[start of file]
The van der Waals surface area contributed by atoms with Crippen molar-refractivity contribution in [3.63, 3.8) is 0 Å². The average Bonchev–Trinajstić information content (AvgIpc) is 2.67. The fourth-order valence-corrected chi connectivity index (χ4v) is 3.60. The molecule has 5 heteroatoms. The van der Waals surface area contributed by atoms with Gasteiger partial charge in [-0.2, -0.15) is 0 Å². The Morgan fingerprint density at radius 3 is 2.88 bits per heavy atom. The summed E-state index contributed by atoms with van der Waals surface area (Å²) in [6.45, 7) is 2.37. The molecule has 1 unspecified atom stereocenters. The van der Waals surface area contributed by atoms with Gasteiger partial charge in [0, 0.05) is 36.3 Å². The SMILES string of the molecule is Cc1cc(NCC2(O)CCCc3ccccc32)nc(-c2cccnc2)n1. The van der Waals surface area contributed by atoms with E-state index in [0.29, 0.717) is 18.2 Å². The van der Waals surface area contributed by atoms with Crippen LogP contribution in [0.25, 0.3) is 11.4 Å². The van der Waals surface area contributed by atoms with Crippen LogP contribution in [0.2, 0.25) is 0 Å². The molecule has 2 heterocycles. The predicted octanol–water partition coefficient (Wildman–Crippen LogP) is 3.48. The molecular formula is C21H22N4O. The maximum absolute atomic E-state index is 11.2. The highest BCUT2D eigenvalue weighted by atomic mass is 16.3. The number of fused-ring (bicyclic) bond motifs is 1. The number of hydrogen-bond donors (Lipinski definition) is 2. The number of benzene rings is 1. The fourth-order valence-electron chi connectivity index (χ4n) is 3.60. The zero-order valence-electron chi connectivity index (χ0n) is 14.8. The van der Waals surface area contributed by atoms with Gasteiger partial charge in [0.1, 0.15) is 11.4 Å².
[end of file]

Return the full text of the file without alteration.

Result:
The van der Waals surface area contributed by atoms with Crippen molar-refractivity contribution in [3.63, 3.8) is 0 Å². The average Bonchev–Trinajstić information content (AvgIpc) is 2.67. The fourth-order valence-corrected chi connectivity index (χ4v) is 3.60. The molecule has 5 heteroatoms. The van der Waals surface area contributed by atoms with Gasteiger partial charge in [-0.2, -0.15) is 0 Å². The Morgan fingerprint density at radius 3 is 2.88 bits per heavy atom. The summed E-state index contributed by atoms with van der Waals surface area (Å²) in [6.45, 7) is 2.37. The molecule has 1 unspecified atom stereocenters. The van der Waals surface area contributed by atoms with Gasteiger partial charge in [0, 0.05) is 36.3 Å². The SMILES string of the molecule is Cc1cc(NCC2(O)CCCc3ccccc32)nc(-c2cccnc2)n1. The van der Waals surface area contributed by atoms with E-state index in [0.29, 0.717) is 18.2 Å². The van der Waals surface area contributed by atoms with Crippen LogP contribution in [0.25, 0.3) is 11.4 Å². The van der Waals surface area contributed by atoms with Crippen LogP contribution in [0.2, 0.25) is 0 Å². The molecule has 2 heterocycles. The predicted octanol–water partition coefficient (Wildman–Crippen LogP) is 3.48. The molecular formula is C21H22N4O. The maximum absolute atomic E-state index is 11.2. The highest BCUT2D eigenvalue weighted by atomic mass is 16.3. The number of fused-ring (bicyclic) bond motifs is 1. The number of hydrogen-bond donors (Lipinski definition) is 2. The number of benzene rings is 1. The fourth-order valence-electron chi connectivity index (χ4n) is 3.60. The zero-order valence-electron chi connectivity index (χ0n) is 14.8. The van der Waals surface area contributed by atoms with Gasteiger partial charge in [0.1, 0.15) is 11.4 Å².